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Vyner Brooke announced his intention to cede Sarawak to Britain in early 1946. The British government sent two Malay-speaking Members of Parliament to Sarawak to ascertain whether the people were in favour of cession. It was found that there was sufficient support for cession to be put before the Council Negri. This motion was subsequently debated for three days in the Council Negri. The Bill of Cession was read for the third time on 17 May 1946 and was passed by 19 votes against 16.
On 1 July 1946, Sarawak became a British Crown Colony with Sir Charles Arden Clarke made the first British Crown Colonial Governor.
The people of Sarawak were largely divided over the question of cession. The passing of the motion by a small European majority in the Council Negri did not end this issue. Dissatisfaction mounted and culminated in the mass resignation of the 388 Malay civil servants and the assassination of Sir Duncan Stewart, the Second British Governor in 1949 by Rosli Dhoby in Sibu. This marked the awakening of the political consciousness of the people of Sarawak. The British reaction to this attack was swift and the protest movement virtually died out by 1950.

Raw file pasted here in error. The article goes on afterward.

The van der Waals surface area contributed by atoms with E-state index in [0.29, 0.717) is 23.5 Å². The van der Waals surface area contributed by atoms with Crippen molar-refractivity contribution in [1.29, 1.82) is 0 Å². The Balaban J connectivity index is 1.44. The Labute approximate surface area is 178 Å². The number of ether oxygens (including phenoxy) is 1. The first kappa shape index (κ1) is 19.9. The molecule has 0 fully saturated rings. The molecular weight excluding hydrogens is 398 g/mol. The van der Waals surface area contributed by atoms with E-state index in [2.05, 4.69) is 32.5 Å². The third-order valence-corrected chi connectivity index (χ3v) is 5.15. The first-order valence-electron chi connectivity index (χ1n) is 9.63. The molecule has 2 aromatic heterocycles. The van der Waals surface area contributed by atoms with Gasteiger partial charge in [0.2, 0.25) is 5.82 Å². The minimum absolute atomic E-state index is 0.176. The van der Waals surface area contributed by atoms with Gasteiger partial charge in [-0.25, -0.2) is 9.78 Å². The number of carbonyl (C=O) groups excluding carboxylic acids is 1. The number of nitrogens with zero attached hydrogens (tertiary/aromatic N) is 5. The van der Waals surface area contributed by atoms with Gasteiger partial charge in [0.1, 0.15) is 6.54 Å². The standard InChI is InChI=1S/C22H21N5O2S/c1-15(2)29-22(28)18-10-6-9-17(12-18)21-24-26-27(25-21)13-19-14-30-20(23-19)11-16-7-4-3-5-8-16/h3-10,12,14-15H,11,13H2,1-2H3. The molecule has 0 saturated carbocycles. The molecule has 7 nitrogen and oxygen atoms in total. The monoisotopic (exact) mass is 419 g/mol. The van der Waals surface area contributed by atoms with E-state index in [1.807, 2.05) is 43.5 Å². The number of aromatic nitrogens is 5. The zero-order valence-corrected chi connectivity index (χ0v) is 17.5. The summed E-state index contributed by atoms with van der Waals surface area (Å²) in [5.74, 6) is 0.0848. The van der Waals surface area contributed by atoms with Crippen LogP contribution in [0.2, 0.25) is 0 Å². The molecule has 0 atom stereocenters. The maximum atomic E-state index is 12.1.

The Council Negri remained as the governing body of the state. In 1956, a new constitution was promulgated. It gave an official majority tothe Council Negri for the first time. The first direct local government elections were held in November that year.
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